Land use and climate change impacts on lake sedimentation rates in western Canada

Erik K Schiefer, Ellen L. Petticrew, Richard Immell, Marwan A. Hassan, Derek L Sonderegger

Research output: Contribution to journalArticle

10 Scopus citations

Abstract

Fine sediment derived from catchment erosion can adversely impact aquatic ecosystems. Previous studies of lake sediment deposits in western Canada attributed increased sedimentation to land use; however, high catchment variability and short- and long-term climatic responses complicated the interpretation of those regional records. We compiled a large inventory of lake catchment data transecting the Canadian cordillera that comprised 210Pb-based profiles of deposition, GIS-based land use records, and interpolated climate change data. We used these data and mixed-effects modeling to relate sedimentation trends to land use and climate change since the mid-20th century. Although sedimentation was highly variable, increasing trends in accumulation corresponded with cumulative land use and, to a lesser degree, with climate change. Road density was the most important variable, but the inclusion of timber harvesting density further improved model fits significantly. Land use effects were more difficult to discern for the easternmost region of the Alberta Plateau where sedimentation appeared to be cumulatively associated with both timber and energy resource extraction. Stronger relations were obtained with whole catchment (0.50-273 km2) measures of land use, suggesting that fine sediment is efficiently transferred from hillslopes to the lake basins. While accounting for land use, a climate signal was also detected with improved model fits obtained with the inclusion of catchment warming. Further modeling results suggest that at least one critical control of reconstructed sedimentation remains undetermined. Interdecadal rates of lake sedimentation in western Canada have steadily increased during the late 20th century, following patterns of regional environmental change.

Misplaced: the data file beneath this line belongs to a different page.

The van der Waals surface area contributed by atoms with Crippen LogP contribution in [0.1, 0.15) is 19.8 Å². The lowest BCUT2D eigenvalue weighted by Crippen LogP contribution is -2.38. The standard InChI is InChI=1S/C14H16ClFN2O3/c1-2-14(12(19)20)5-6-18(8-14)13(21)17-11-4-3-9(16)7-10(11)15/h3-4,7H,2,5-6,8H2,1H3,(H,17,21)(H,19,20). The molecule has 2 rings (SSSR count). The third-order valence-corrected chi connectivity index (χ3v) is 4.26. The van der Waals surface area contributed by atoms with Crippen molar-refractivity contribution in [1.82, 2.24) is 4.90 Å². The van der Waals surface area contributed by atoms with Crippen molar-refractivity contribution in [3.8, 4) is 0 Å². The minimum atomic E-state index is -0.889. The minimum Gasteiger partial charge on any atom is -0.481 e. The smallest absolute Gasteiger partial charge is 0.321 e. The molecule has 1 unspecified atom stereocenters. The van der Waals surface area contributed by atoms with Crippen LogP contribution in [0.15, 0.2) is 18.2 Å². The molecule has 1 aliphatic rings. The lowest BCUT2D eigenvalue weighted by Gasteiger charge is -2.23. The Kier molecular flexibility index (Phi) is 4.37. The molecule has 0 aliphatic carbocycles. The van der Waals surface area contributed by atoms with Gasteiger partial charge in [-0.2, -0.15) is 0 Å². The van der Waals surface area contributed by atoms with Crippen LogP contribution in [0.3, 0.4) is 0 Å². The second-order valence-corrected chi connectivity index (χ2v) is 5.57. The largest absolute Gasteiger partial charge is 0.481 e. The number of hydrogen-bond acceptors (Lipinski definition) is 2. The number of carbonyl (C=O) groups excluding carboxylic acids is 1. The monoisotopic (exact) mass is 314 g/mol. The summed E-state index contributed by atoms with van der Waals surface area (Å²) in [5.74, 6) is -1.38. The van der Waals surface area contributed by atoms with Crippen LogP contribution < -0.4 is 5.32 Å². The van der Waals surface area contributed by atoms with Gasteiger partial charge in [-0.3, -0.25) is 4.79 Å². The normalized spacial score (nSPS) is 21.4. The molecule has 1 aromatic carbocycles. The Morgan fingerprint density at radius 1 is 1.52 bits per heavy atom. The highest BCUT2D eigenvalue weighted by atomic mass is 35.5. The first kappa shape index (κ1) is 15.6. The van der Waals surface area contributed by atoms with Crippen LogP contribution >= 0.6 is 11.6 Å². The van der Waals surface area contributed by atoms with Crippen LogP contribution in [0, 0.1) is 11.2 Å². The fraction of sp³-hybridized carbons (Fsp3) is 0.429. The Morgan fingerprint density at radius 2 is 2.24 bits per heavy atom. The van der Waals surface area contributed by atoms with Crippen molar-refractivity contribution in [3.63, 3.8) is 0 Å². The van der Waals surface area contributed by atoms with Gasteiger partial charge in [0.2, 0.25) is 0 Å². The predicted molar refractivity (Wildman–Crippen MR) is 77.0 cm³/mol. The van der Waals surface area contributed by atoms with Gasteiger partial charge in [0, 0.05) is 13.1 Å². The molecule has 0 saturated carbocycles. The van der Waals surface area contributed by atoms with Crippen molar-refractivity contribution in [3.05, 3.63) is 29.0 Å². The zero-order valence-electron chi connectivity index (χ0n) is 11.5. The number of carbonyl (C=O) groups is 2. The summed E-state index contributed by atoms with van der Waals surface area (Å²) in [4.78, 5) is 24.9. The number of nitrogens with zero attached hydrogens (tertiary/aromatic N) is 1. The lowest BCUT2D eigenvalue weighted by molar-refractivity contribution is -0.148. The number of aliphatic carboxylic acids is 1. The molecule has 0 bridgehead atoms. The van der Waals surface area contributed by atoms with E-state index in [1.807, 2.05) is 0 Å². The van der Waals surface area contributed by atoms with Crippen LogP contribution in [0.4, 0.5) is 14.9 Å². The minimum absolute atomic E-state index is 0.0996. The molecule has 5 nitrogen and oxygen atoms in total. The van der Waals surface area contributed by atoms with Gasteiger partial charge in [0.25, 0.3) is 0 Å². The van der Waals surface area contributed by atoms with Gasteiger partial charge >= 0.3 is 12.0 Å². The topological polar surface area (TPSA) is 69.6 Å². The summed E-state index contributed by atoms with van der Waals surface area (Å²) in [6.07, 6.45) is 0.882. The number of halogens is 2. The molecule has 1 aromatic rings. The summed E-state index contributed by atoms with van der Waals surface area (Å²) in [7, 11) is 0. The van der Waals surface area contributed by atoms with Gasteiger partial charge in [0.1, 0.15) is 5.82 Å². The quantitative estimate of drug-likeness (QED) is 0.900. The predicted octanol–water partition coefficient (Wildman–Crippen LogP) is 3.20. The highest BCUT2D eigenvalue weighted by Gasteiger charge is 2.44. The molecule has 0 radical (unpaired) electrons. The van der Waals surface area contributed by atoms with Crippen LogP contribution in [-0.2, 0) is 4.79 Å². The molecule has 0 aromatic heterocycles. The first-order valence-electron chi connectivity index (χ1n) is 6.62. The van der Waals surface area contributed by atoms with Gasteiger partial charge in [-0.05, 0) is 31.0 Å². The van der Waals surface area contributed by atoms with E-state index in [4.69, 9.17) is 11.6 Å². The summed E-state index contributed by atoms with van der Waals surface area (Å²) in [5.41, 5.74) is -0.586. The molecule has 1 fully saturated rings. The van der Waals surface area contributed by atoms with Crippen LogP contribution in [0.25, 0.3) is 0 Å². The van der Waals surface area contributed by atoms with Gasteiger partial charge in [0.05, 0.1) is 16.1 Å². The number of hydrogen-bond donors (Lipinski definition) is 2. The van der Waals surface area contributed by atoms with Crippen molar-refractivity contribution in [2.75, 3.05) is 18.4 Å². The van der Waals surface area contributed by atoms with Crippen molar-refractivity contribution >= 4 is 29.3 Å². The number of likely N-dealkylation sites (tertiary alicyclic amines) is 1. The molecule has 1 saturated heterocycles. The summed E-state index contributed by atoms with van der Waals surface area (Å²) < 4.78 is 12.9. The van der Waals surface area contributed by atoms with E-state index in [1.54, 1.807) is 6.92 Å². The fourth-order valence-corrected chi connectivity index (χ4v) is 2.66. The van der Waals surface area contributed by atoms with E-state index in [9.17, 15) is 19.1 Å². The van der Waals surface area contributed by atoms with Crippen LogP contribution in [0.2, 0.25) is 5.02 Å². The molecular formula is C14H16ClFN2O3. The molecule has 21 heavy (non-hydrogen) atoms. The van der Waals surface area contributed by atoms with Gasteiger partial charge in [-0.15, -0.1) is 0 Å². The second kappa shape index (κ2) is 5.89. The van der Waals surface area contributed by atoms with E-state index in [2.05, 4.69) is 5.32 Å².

Original languageEnglish (US)
Pages (from-to)61-71
Number of pages11
JournalAnthropocene
Volume3
DOIs
StatePublished - 2013

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Keywords

  • Climate change
  • Lake sediment
  • Land use
  • Mixed-effects modeling
  • Western Canada

ASJC Scopus subject areas

  • Earth and Planetary Sciences (miscellaneous)
  • Ecology
  • Global and Planetary Change

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